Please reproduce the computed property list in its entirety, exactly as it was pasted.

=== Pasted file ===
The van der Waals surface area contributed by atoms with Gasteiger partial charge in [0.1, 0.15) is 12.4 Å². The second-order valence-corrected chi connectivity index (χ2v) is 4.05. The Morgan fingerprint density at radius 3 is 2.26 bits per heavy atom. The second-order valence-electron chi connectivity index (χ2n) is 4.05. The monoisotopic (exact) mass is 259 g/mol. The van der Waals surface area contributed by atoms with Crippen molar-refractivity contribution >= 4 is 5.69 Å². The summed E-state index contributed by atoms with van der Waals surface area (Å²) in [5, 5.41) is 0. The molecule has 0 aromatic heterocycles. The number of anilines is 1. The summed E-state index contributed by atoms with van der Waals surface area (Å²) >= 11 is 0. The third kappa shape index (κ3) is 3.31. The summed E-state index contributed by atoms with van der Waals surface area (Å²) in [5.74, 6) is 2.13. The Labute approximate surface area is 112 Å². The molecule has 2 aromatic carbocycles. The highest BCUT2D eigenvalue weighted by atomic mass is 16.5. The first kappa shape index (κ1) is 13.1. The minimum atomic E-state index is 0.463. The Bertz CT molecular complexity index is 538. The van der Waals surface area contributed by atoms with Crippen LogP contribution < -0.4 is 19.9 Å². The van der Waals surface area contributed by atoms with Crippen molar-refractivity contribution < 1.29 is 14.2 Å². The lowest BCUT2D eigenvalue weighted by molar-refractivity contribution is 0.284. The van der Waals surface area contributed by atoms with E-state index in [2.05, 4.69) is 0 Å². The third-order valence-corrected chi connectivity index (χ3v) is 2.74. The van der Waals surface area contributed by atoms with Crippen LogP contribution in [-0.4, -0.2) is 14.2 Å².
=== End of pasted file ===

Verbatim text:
The van der Waals surface area contributed by atoms with Gasteiger partial charge in [0.1, 0.15) is 12.4 Å². The second-order valence-corrected chi connectivity index (χ2v) is 4.05. The Morgan fingerprint density at radius 3 is 2.26 bits per heavy atom. The second-order valence-electron chi connectivity index (χ2n) is 4.05. The monoisotopic (exact) mass is 259 g/mol. The van der Waals surface area contributed by atoms with Crippen molar-refractivity contribution >= 4 is 5.69 Å². The summed E-state index contributed by atoms with van der Waals surface area (Å²) in [5, 5.41) is 0. The molecule has 0 aromatic heterocycles. The number of anilines is 1. The summed E-state index contributed by atoms with van der Waals surface area (Å²) >= 11 is 0. The third kappa shape index (κ3) is 3.31. The summed E-state index contributed by atoms with van der Waals surface area (Å²) in [5.74, 6) is 2.13. The Labute approximate surface area is 112 Å². The molecule has 2 aromatic carbocycles. The highest BCUT2D eigenvalue weighted by atomic mass is 16.5. The first kappa shape index (κ1) is 13.1. The minimum atomic E-state index is 0.463. The Bertz CT molecular complexity index is 538. The van der Waals surface area contributed by atoms with Crippen LogP contribution < -0.4 is 19.9 Å². The van der Waals surface area contributed by atoms with Crippen molar-refractivity contribution < 1.29 is 14.2 Å². The lowest BCUT2D eigenvalue weighted by molar-refractivity contribution is 0.284. The van der Waals surface area contributed by atoms with E-state index in [2.05, 4.69) is 0 Å². The third-order valence-corrected chi connectivity index (χ3v) is 2.74. The van der Waals surface area contributed by atoms with Crippen LogP contribution in [-0.4, -0.2) is 14.2 Å².